He is arguably South Africa’s best chance of a medal at the London Olympics, but SA swimming star Cameron van der Burgh seemed to be happier chatting about Team SA than his own chances when we caught up with him ahead of the global showpiece starting this week.
Van der Burgh is Africa’s first home-trained world record holder in the pool and despite being only 24, he is the current holder of three world records and has two Commonwealth titles to his name.
One thing he does not have is an Olympic medal, something most pundits believe will change in London.
And while the easy-going breaststroke champion admits that being regarded as a medal contender brings with it some additional pressure, it is not something he feels burdened by.
“There is extra pressure, but there is pressure in everything in life,” he tells iafrica.com.
“For me, to be considered a medal contender is a great honour, and at least you know you’re doing something right. I think you need to try and use that positively and move forward with it. At the end of the day, it’s not like it’s rugby when the determined outcome could be decided by the ref or by a guy who makes a big tackle. It is not something left up to chance… you have your own lane, you swim your own race and there is nothing that another guy can do to effect that.
“In that sense, I know that I have prepared really well and whatever I can do, I can do. I will do my best in my lane and that is all anybody can ask."
London will not be Van der Burgh’s first Olympic Games and he admits that the experience he picked up in Beijing in 2008 will be invaluable this time around.
“In 2008, a lot of people told me, the Olympic Games is something different and when you get there you will know what it is all about and it is definitely like that. The first day that you get there, you’re just in awe of everything.
“When you arrive for your heats it’s different feeling to any world champs or commonwealth games and you know that this is it, this is what everybody is after.
“Having dealt with it in 2008, having gone through it all before, the experience will definitely aid me in my performance. In 2008, I had a really good heat swim, but I wasn’t experienced enough to conserve energy, or rest in between the heats and the semifinal and didn’t make the Final at the end of the day.
“These are all the kinds of things you learn along the way, how to conserve energy and pace yourself for the final, which make a big difference at the end of the day.”
Swimming is very much an individual sport, but Van der Burgh is quick to point out that harmony within the squad of swimmers heading to London is important to each member, as the support they draw from one another can provide a huge boost in the pool.
SA swimming has had some drama in the past, with locally based swimmers clashing with team-mates based abroad, but Van der Burgh is quick to point out that such issues are history.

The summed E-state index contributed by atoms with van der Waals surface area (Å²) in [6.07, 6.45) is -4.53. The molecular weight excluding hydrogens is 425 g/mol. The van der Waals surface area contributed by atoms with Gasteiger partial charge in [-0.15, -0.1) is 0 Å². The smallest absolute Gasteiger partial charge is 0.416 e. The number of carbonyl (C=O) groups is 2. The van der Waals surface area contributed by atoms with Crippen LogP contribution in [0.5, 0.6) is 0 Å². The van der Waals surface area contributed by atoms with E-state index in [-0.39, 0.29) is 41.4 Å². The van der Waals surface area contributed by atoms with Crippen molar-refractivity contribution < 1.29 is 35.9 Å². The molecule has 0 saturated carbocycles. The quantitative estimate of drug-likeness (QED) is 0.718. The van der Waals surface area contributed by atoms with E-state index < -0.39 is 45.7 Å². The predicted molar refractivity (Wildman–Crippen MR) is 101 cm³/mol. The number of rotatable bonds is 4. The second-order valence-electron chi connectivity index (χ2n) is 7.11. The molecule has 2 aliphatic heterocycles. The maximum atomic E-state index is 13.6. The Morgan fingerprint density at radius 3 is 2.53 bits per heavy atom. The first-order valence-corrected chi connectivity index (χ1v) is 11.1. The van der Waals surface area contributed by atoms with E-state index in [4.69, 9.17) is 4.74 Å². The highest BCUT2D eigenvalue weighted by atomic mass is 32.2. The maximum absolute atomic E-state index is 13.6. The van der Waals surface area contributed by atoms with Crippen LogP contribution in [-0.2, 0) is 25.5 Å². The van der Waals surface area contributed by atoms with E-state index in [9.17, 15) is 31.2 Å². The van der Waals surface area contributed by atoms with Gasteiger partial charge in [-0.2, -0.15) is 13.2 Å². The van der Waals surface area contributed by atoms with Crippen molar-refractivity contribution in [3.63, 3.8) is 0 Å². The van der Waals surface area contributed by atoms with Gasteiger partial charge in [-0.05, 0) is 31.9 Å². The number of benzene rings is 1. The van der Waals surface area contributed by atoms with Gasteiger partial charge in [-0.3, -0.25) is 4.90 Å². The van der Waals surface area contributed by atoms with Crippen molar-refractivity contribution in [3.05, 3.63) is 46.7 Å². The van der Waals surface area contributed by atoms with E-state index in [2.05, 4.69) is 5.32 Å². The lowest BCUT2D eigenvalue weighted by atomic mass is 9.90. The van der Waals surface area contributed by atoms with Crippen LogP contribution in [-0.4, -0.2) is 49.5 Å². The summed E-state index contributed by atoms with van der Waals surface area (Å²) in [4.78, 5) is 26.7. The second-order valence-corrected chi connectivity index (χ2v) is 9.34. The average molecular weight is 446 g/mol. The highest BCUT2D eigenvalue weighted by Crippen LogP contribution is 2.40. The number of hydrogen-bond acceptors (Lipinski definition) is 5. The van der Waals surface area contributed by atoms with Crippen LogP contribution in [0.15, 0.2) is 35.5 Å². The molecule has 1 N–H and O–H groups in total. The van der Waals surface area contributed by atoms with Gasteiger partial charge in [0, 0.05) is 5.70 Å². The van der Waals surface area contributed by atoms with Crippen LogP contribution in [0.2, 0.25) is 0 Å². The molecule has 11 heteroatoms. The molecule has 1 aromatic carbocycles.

“The team that we have now, everybody has grown up together – it’s a moderately young team – everybody gels and we are all about the same age and I think everybody has good understanding of what is needed. In the past there were some issues, but nobody enjoyed it and wasn’t great for team morale either and nobody wants to make the same mistake this time around,” he stresses.
“We all want to support each other and get behind one another.”
Team SA did not have much to celebrate in Beijing four years ago, with only one medal across all the sports, but judging by the preparation ahead of the London Games, 2012 will give supporters more reason to celebrate. Van der Burgh, meanwhile, is quick to heap praise on Sascoc for the work they have done during the build-up to the Games.
“This time around, the planning has been a lot better, the professionalism of Sascoc… you still can’t compare us to America and Australia, but compared to how it was for us in 2008 and it’s like apples and oranges,” he reveals.
“That really does make a big difference for all of us. We are able to train professionally and not just as amateurs and this time around that has been such a great help.
“Everything I have asked for I have been given. Everybody is talented and everybody has trained hard, but the sport is becoming more technical these days and the smallest things make the biggest differences. To make a final, from first to eighth place is half a second, and it’s those little things that can make those differences.”
Van der Burgh has been tipped as Team SA’s best hope in the pool in London, but he believes there are a number of swimmers, apart from himself, that are more than capable of climbing up onto the podium this year.
“There are so many guys that are performing well,” he says.
“We all get so excited ruing training because everybody is swimming so well – it’s going to be so close, because if we can get off to a good start on the first day... we can either get a whole bunch of fourths or a whole bunch of medals – it’s going to go either way.
“Our relays have a really good chance in the relays, Chad Le Clos – he is swimming in a lot of events and doing really well – there are a lot girls who are swimming really good times as well. But I think our best chance comes in the medley relay, because we have a really good, young team with a lot of team spirit.
“The relays, they are on the last day, and they always say the last day is a good chance to win a medal because a lot of the guys have swum a lot of races and are really tired, so we have a couple of guys who are just concentrating on the relays and we are really excited about doing well there.”